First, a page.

The Washington Post doesn't begin to describe what Koolspan, the company with the bad name, does: But I spoke with Koolspan's vice president of marketing at a conference a few weeks ago and got the scoop.
Koolspan is marketing a smart card solution that authenticates users and encrypts data over Wi-Fi networks. The solution is designed for small to medium sized businesses that don't already have a RADIUS server for authentication.
Customers must load software onto their APs which allows the APs to recognize user keys and authenticate the users.
End users have a smart card that plugs into the USB port of their computer. The card encrypts the data sent from the laptop. The data is decrypted by an appliance that sits in the enterprise network, where the data is sent onward. The card supports 802.1X and performs AES encryption.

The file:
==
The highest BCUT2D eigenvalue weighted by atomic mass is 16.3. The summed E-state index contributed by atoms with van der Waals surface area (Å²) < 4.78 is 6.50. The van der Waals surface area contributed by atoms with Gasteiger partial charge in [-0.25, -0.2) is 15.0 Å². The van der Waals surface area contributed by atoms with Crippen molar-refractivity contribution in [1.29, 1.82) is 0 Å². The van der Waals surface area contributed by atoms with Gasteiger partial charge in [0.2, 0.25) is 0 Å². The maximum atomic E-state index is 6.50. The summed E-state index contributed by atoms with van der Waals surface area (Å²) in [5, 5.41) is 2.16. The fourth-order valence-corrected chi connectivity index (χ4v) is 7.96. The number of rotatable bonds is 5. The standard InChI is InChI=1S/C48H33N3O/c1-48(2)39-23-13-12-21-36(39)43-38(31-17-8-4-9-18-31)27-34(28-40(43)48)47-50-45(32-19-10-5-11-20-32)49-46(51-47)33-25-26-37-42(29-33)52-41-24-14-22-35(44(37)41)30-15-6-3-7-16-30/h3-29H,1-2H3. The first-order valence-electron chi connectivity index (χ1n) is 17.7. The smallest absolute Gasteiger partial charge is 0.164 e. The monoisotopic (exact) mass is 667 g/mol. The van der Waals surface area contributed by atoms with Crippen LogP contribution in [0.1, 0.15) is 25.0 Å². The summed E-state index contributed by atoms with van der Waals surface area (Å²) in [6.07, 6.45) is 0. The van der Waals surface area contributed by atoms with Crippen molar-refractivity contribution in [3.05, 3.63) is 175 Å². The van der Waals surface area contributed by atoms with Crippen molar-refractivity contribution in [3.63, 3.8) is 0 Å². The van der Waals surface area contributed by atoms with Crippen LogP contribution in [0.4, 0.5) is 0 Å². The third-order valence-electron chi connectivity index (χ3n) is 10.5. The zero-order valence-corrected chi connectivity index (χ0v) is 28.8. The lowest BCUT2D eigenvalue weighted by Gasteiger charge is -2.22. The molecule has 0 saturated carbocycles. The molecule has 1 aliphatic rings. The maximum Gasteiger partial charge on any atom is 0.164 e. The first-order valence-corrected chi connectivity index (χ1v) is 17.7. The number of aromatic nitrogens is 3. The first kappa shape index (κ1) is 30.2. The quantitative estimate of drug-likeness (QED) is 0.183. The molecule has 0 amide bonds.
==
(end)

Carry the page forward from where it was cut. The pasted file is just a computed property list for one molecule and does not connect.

The nice thing about smart cards is that they essentially authenticate the user. A user inputs a password to release the keys on the smart card. That means that it's virtually impossible for two people to log on as the same user at the same time.
Gemplus, a maker of smart cards (or subscriber identity modules, SIM cards) for GSM networks, is also making a solution aimed at securing Wi-Fi networks. Smart card solutions have a better chance of taking off in Europe where all cell phones already use SIM cards but it's a secure solution that's worth looking at in the U.S.